Northrop Grumman MAV-L ()
- Filed Under
Oshkosh S-ATV ()
General Dynamics (OTS) Flyer ()
Navistar Defense International SOTV ()
Six candidates are battling it out in a bid to become the next Special Forces combat vehicle, known as the Ground Mobility Vehicle 1.1.
But don't be surprised if one of these innovative designs finds a home outside of the snake-eater community. Top leaders have increased their demand to return high mobility and firepower to a vehicle fleet bogged down by armor protection.
Many industry and military analysts believe the GMV will provide the performance and profiles needed for long-range reconnaissance, airfield seizure — all the high-speed missions common to force-entry organizations such as the 18th Airborne Corps.
For example, the suspension on up-armored Humvees can't take airdrops well. But the GMV, which weighs less than 7,400 pounds, can be airdropped, sling-loaded or internally loaded on the CH-47. Some competitors even fit in the V-22 Osprey. And all of them bring enough horsepower to quickly move the big guns into place.
Each competitor offers a unique design. But set requirements have resulted in a number of commonalities.
Each vehicle can put on A, B and C armor kits. Navistar Defense took a slightly different approach, which will be discussed later. But know this: Even with maximum armor, the maneuverability and speed of these vehicles will leave an A-kit Humvee in the dust.
And there is plenty of firepower to complement the horsepower. There are no blind spots. Every corner, flank and angle is covered by a machine-gun mount. This tour de force is topped with a 360-degree turret that can hold any crew-served or remotely operated weapon system in the inventory.
Various rail and track systems give the GMV great flexibility. Each competitor has countless configurations of seating; weaponry; command, control, communications, computers, intelligence, surveillance and reconnaissance; munitions; and equipment.
The government has completed its testing of each vehicle and is expected to select a winner by year's end.
That company will deliver at least 1,300 vehicles through 2020. The price must come in below $350,000 per vehicle.
Here are the competitors:
Northrop Grumman MAV-L
Northrop Grumman's Medium Assault Vehicle-Light is built around a tubular roll cage and modular skeleton.
The high-performance suspension provides the most wheel travel of any competitor: 18 inches in the front and 20 inches in the rear. That eliminates the bumps and bruises you get when riding in a Humvee, said retired Lt. Col. Frank Sturek, and lets you "glide" over restrictive terrain at high speeds.
This kind of mobility would be a game-changer in places such as Afghanistan, Sturek said.
In addition to serving as program manager for the Northrop Grumman variant, Sturek logged 21 years as an infantry officer. He served as a battalion and brigade executive officer for the 101st Airborne Division in Iraq and a battalion commander with the 10th Mountain Division in Afghanistan, where many vehicles are unable to go through restrictive terrain and are channeled into an improvised explosive device event.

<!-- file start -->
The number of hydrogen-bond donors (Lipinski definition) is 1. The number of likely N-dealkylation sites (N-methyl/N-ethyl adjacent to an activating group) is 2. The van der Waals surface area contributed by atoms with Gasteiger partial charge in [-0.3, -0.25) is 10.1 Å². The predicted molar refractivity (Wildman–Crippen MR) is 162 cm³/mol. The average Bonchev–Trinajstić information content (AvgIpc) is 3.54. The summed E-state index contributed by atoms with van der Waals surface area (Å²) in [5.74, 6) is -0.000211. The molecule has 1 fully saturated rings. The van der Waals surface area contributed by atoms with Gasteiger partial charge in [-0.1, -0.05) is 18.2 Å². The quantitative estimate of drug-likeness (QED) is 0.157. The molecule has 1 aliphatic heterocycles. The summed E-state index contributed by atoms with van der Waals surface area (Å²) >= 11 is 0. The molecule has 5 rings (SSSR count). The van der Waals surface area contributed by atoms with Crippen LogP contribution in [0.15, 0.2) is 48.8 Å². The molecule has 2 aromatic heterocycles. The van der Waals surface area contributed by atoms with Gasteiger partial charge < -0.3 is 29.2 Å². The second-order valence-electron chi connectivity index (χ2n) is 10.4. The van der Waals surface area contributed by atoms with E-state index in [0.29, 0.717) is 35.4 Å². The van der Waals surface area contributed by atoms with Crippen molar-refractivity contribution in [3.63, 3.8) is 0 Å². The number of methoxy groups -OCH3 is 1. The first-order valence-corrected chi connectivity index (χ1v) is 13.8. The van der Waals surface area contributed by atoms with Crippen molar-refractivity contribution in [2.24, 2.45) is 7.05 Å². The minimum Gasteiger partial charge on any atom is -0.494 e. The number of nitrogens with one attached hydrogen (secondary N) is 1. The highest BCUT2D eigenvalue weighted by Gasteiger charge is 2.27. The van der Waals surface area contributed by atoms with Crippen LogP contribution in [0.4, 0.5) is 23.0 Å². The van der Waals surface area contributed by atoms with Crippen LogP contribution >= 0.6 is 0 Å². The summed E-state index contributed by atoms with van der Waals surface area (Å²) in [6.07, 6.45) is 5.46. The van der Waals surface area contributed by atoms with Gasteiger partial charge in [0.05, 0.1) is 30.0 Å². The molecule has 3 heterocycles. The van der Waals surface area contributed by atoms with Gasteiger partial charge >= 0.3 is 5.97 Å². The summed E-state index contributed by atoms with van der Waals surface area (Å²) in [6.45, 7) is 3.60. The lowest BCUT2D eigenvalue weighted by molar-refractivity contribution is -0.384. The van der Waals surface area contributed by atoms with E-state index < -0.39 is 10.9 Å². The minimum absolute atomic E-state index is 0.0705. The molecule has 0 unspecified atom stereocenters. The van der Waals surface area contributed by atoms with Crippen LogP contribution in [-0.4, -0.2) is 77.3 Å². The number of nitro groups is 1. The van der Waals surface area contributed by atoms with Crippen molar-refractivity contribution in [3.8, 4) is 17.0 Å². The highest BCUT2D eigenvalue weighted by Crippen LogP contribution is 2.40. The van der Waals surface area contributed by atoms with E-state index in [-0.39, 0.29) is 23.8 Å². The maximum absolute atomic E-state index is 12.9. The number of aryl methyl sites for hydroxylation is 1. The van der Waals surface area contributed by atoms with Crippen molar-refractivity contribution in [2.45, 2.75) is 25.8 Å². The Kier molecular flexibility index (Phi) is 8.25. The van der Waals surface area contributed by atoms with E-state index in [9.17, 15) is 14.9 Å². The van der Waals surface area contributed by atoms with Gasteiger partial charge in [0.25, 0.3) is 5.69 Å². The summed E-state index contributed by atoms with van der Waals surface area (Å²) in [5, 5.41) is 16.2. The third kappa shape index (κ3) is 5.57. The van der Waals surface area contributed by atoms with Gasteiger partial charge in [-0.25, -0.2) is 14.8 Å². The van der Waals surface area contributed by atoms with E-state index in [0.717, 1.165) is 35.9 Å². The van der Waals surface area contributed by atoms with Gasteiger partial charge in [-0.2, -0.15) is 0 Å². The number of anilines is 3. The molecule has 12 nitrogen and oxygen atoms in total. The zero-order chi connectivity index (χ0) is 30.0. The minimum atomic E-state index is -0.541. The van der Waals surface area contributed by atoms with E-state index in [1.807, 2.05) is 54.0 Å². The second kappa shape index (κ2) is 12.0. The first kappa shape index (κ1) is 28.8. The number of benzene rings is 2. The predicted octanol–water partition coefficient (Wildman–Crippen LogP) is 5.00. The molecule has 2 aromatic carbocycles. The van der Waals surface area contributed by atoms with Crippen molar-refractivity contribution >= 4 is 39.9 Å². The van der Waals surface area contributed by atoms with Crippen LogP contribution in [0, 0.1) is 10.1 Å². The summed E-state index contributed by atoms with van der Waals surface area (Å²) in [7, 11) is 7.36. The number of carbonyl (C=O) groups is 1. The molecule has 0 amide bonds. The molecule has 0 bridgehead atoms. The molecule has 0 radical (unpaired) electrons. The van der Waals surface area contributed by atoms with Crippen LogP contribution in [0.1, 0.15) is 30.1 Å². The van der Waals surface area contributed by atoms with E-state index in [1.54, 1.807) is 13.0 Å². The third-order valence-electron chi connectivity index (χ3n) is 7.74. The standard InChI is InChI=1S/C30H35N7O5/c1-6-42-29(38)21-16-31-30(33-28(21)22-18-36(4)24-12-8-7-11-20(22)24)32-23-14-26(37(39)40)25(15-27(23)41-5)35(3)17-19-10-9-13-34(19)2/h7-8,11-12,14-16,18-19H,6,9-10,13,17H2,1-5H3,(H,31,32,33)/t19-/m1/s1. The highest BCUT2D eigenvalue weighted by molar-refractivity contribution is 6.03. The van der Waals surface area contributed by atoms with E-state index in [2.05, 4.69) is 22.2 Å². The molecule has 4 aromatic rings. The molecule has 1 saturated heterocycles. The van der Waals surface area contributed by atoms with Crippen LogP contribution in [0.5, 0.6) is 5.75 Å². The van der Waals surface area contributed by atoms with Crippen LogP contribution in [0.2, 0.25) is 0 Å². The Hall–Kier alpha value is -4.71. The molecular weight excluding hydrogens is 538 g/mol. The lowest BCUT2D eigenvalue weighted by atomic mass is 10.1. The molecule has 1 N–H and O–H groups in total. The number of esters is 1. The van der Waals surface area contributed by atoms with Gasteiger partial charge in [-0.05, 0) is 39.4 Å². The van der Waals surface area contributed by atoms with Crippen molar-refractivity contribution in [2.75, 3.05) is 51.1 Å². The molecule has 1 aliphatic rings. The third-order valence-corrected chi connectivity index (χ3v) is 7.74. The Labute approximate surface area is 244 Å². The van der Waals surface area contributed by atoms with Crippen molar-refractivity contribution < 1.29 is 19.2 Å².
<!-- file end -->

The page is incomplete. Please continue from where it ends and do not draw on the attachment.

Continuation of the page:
Sturek said his battalion task force suffered 62 IED strikes in 10 months. It was not hard to see the best tactical locations for the enemy to play such a mine. But the vehicles they had available were restrictive in their ability to maneuver around those chokepoints.
"Our anti-armor and heavy weapons company had most of my wheeled vehicles," he said. "They traveled completely off-road, but they were slow to get to the objective. [With a GMV-type vehicle] I would've had fewer IED strikes, and I would've been able to get the objectives quicker and be inside the enemy's decision cycle."
The Special Purpose All-Terrain Vehicle boasts the TAK-4i intelligent suspension for improved off-road mobility. The system is proving its worth in a variety of vehicles, to include the mine-resistant, ambush-protected, all-terrain vehicle and the company's Joint Light Tactical Vehicle.
Perhaps most unique is the vehicle's center-drive position, which provides unprecedented visibility.
"The idea in this vehicle is that the driver has one mission and one mission only," said William Batten, director of Global Marketing. "He is not hanging out the window with a six-gun shooting. He is driving the vehicle and is surrounded by guys with machine guns protecting him."
The S-ATV, which was cloaked in super-secret development for more than two years, has a "very high power-to-weight ratio" that can easily tackle 60-degree slopes and "slow down to 80 mph if you want to," Batten said.
The company relied on 90 years of experience building military vehicles in this design. Oshkosh in October delivered its 100,000th military vehicle, one of 8,700 M-ATVs serving in Afghanistan.